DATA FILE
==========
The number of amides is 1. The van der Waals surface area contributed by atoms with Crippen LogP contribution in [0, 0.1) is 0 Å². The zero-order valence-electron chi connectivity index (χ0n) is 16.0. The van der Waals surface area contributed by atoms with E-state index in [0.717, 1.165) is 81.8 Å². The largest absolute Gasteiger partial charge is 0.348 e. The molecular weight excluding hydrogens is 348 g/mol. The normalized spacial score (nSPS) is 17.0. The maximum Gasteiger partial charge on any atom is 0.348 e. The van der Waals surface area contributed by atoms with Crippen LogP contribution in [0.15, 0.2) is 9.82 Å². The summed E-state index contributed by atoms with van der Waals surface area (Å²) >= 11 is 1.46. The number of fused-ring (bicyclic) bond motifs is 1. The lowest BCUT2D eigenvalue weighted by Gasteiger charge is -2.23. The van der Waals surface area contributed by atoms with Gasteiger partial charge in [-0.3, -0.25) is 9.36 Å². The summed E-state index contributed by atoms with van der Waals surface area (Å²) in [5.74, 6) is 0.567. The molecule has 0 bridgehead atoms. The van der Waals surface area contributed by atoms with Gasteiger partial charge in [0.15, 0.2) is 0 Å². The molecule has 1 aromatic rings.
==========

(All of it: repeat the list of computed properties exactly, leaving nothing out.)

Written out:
The number of amides is 1. The van der Waals surface area contributed by atoms with Crippen LogP contribution in [0, 0.1) is 0 Å². The zero-order valence-electron chi connectivity index (χ0n) is 16.0. The van der Waals surface area contributed by atoms with E-state index in [0.717, 1.165) is 81.8 Å². The largest absolute Gasteiger partial charge is 0.348 e. The molecular weight excluding hydrogens is 348 g/mol. The normalized spacial score (nSPS) is 17.0. The maximum Gasteiger partial charge on any atom is 0.348 e. The van der Waals surface area contributed by atoms with Crippen LogP contribution in [0.15, 0.2) is 9.82 Å². The summed E-state index contributed by atoms with van der Waals surface area (Å²) >= 11 is 1.46. The number of fused-ring (bicyclic) bond motifs is 1. The lowest BCUT2D eigenvalue weighted by Gasteiger charge is -2.23. The van der Waals surface area contributed by atoms with Gasteiger partial charge in [-0.3, -0.25) is 9.36 Å². The summed E-state index contributed by atoms with van der Waals surface area (Å²) in [5.74, 6) is 0.567. The molecule has 0 bridgehead atoms. The van der Waals surface area contributed by atoms with Gasteiger partial charge in [0.15, 0.2) is 0 Å². The molecule has 1 aromatic rings.